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Handle The Local Stress


You may be stressed but is that stress self-inflicted?
Are your personal standards too high?

In a city where the attitude is ‘work hard, party harder’, it’s not surprising that people are continually under pressure -whether it is to make the next deadline or be at the emirate’s next ‘it’ event. It all seems to boil down to competitiveness. Dubai Chronicle’s Editor, Gergana Mineva, gives the following reasons for the mad race to be stressed: increased competition on all levels – whether it’s at school, work or at home – and the countless options with regards to just about every aspect of life – be it technology, dining out or even shopping. Thirdly, and perhaps the biggest factor, is that there is a constant need to strive for a better quality of life.

Given increased exposure to what everyone else has, is doing and is buying, members of all sectors of society have a basic thirst to improve their quality of life. This competition on professional and sometimes personal level leads to many feeling the need to ‘prove’ that they are more valued, or have a higher social status, than their peers.

Sometimes the need to compare stress levels could stem from wanting to be considered the more prized or indispensable employee. In UAE, the supply of talent outweighs the number of jobs available, which means that many employees accept work for low incomes and remain in unhealthy work environments because of visa sponsorship issues. For many, the sacrifice is worth it when compared to options in their home countries. Often, people also have the added pressure of families to support. Everyone is in transition here, and jobs are directly related to people’s existence in Dubai.

Work-related stress is a fact – and not only in the UAE. Recent research by the United Kingdom Health and Safety Executive (HSE) showed that about five million people in the UK (one in five employees) felt ‘very’ or ‘extremely’ stressed by their work. Half a million believed that work-related stress was at levels that were making them sick. The HSE found that, as a result, in 2003/4,12.8 million working days were lost due to work-related anxiety, stress and depression.

Self-inflicted stress

While work, visa sponsorships and job security are valid stressors, stress is sometimes self-inflicted. In certain areas, when one household acquires a luxury car, the neighbours inevitably feel pressurised to own a similar or better car. Lots of people in Dubai also have developed an inferiority complex – they are always comparing themselves with others. It’s human nature to want what others have and it seems people struggle and struggle to get that car but, once they have it, they see a better one, and are never satisfied with what they have.

Such unnecessary pressure can easily be eliminated if we learn to recognize what we truly want in life and understand what stress really is.  Usually people become stressed when they do things that don’t make them happy.

Stress factors can also include environmental factors like the weather, social causes like work deadlines, psychological reasons such as the death of a loved one, or even one’s own thoughts surrounding a certain situation.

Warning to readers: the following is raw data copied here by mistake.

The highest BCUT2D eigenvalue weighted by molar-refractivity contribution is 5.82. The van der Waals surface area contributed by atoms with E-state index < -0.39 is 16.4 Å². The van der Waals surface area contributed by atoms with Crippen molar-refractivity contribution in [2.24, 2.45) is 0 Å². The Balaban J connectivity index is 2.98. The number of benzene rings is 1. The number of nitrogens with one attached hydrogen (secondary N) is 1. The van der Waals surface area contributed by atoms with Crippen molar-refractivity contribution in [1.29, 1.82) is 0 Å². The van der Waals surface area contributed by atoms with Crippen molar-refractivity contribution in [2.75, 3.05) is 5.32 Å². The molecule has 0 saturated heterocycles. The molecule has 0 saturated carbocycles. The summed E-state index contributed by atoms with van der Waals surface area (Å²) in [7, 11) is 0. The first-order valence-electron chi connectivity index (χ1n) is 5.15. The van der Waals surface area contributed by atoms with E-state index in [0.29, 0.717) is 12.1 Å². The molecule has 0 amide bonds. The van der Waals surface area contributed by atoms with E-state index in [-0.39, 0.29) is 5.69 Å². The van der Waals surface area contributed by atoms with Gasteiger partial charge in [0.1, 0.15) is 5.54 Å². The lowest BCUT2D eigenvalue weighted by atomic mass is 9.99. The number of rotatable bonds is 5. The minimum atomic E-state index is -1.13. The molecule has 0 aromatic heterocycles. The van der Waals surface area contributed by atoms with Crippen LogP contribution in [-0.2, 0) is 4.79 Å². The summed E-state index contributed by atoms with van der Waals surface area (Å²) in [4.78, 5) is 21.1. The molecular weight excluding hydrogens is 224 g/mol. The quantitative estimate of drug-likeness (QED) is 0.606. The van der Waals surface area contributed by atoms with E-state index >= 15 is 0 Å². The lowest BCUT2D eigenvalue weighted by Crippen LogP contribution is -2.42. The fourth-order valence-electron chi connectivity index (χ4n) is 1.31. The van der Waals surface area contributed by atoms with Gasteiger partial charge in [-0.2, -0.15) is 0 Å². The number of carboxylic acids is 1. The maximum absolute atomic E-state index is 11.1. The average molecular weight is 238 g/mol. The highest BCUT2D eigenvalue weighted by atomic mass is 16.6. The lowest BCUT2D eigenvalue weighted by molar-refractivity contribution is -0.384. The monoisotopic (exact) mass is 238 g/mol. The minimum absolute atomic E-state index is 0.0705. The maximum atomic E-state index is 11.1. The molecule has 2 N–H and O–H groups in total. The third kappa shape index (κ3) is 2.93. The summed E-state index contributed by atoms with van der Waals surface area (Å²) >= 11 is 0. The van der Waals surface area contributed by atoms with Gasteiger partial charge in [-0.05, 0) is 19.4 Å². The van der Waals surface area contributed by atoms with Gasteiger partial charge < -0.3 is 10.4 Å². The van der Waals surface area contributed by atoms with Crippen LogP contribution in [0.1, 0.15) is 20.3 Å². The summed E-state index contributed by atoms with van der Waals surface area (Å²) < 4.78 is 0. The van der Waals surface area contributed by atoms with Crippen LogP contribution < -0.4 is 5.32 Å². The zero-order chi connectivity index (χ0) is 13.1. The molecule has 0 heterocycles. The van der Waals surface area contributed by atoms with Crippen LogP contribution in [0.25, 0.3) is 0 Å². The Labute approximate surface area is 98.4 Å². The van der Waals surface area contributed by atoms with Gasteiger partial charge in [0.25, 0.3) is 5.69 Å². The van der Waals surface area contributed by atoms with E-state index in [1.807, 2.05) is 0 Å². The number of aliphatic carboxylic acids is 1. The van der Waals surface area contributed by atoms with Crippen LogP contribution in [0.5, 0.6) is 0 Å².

How can you stop being so stressed?

Make sure that stress in your professional life doesn’t spill into your personal life, and vice verse, as this could affect both your job performance and relationships at home.

Studies have shown that stress often leads to compulsive behavior such as gambling, addiction and physical ailments like hypertension.

Coping with stress requires a two-fold approach: self-control – taking responsibility for your reactions to situations and situation control, which includes problem solving, conflict resolution and assertiveness.

The following steps may help to plan the execution of assignments without too much stress:

• Be organized and have a clear goal.
• Eliminate the “things happen when they happen” attitude and create a solid work plan.
• Make sure that your duties are clearly outlined.
• Listen carefully when work is delegated to you.
• Don’t make impulsive decisions.
• Learn to say no if you’re unable to take on more work.
• Don’t interfere with the way other people do their jobs.

Being positive about life – a positive thinker, realistic and very organized will also help handling stress better. Work deadlines can also cause stress and just a little effort to prioritize can lead to a great reduction in feelings of stress.

People often complain, because they don’t have enough time to do their assignments and because of their own poor management skills, rather than the task or work load itself. Usually, job satisfaction alone is not number one on everyone’s list of stress factors. Most people in the UAE are far from family and other loved ones, leading to the need to build strong friendships and create support systems.
This lack of a support network, and the ‘mechanical’ lifestyle can lead to the need for solace and relaxation, and, while jobs may be lucrative in the UAE, expatriates should re-evaluate their reasons for being here.

There is no harm in being ambitious, but reaching high in a place where there is so much opportunity, having a big bank balance and an expensive wardrobe aren’t the be-all and end-all.

Simple things such as a walk on the beach can be also wholesome and invigorating.

It’s all about you and your individual needs. Forget about the rest of the world and learn to really live for yourself. The happier you are, the more energy and strength you will get, and the more you set yourself up for a great life.



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